Archive for the ‘strategy’ Tag

Dimensions of Scalability

Designing for scalability is one of the primary challenges of system and software architecture.  For those of us who practice architecture, it’s also great fun thanks the high number of variables involved, the creativity required to discover exploits, the pattern matching to apply tricks and avoid traps, and the necessity to visualize the system in multiple possible futures.

In the broadest terms, “Is it scalable?” = “Will it break under growth?”  A few manifestations that are a bit more useful include “Will performance hold up as we add more users?”, “Will transaction processing time stay flat as the database grows?”, and “Will batch processing still complete within the allotted window as the size of our account base, data warehouse, or whatever multiplies?”.  Architects imagine the kinds of demand parameters that might occur over the life cycle of the system and incorporate mitigation plans.

These examples all pertain to the performance characteristics of a system.  However, there are other dimensions of scalability that are equally important when considering that system in a business context.

Strategic Dimensions

  1. Performance Scalability:  “An observation about the trend in performance in response to increasing demands.”
    Demand can refer to any of several parameters depending on the system such as number of concurrent users, transactions rates, database size, etc.  Performance measures may include event processing time, batch throughput, user perception, and many others.  In any case, we consider a system to be scalable if we observe a flat or nearly flat performance curve (i.e., little or no performance degradation) as any given demand parameter rises.  In reality, even highly scalable systems tend to be scalable through some finite range of demand beyond which some resource tends to become constrained causing degradation.
  2. Operational Scalability:  “An observation about the trend in effort or risk required to maintain performance in response to increasing demands.”
    This may be best illustrated by example. Consider a web application that is experiencing sharp increases in usage and a mid-tier performance bottleneck as a result.  If the application was designed for mid-tier concurrency, the mitigation effort may be simply adding more application servers (i.e., low effort, low risk).  If not, then significant portions of the application may need to be redesigned and rebuilt (i.e., high effort, high risk).  The former case is operationally scalable.  As with performance scalability, operational scalability occurs in finite ranges.  Continuing the previous example, at some point the database may become the bottleneck typically requiring more extensive remedial action.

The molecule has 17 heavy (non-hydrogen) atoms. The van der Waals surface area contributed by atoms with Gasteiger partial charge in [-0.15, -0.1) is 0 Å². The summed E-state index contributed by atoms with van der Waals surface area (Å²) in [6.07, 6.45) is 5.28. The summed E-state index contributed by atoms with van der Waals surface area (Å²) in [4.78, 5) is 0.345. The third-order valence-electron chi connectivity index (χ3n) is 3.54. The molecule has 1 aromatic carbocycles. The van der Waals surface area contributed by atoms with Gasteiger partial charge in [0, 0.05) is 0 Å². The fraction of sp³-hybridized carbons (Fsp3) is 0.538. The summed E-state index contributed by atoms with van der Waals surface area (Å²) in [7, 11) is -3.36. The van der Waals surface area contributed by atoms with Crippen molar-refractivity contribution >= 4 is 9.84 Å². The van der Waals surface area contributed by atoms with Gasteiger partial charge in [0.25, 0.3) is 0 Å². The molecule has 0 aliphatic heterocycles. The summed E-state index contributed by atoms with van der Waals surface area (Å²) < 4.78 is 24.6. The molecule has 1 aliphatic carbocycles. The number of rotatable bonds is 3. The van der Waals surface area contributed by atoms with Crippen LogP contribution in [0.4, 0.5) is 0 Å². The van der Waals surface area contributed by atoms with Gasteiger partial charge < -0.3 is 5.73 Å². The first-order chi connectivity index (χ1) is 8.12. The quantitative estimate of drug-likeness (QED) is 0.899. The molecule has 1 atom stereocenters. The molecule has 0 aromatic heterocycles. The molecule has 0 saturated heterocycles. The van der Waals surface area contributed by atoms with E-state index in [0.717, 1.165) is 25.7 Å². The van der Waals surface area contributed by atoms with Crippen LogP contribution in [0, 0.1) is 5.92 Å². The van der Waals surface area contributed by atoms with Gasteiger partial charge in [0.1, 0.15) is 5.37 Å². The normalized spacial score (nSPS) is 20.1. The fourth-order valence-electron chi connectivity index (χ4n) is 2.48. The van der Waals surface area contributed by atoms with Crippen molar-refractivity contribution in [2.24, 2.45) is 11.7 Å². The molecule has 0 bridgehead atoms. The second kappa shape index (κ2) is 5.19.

3. Economic Scalability:  “An observation about the trend in cost required to maintain performance in response to increasing demands.”
    We consider a system to be economically scalable if the cost of maintaining its performance, reliability, or other characteristics increases slowly (ideally not at all, but keep dreaming) as compared with increasing loads.  The former types of scalability contribute here.  For example, squeezing maximum performance out of each server means buying fewer servers (i.e., performance scalability) and adding new servers when necessary is cheaper than redeveloping applications (i.e., operational scalability).  However, other independent cost factors can swing things including commodity vs. specialty hardware, open source vs. proprietary software licenses, levels of support contracts, levels of redundancy for fault tolerance, and the complexity of developmental software which impacts testing, maintenance, and release costs.

Rocky Roads

Since the underlying theme of these additional dimensions is business context, it should be noted that rarely does an architect get to mitigate all imaginable scalability risks.  Usually this is simple economics.  In the early days of an application, for example, the focus is functionality without which million-user performance may never get to be an issue.  Furthermore, until its particular financial model is proven, excessive spending on scalability may be premature.

However, a good technology roadmap should project forward to anticipate as many scale factors as possible and have its vision corrected periodically.  Scalability almost always comes down to architecture and an architectural change which is usually pervasive by definition is the last thing you want to treat at a hot-fix.

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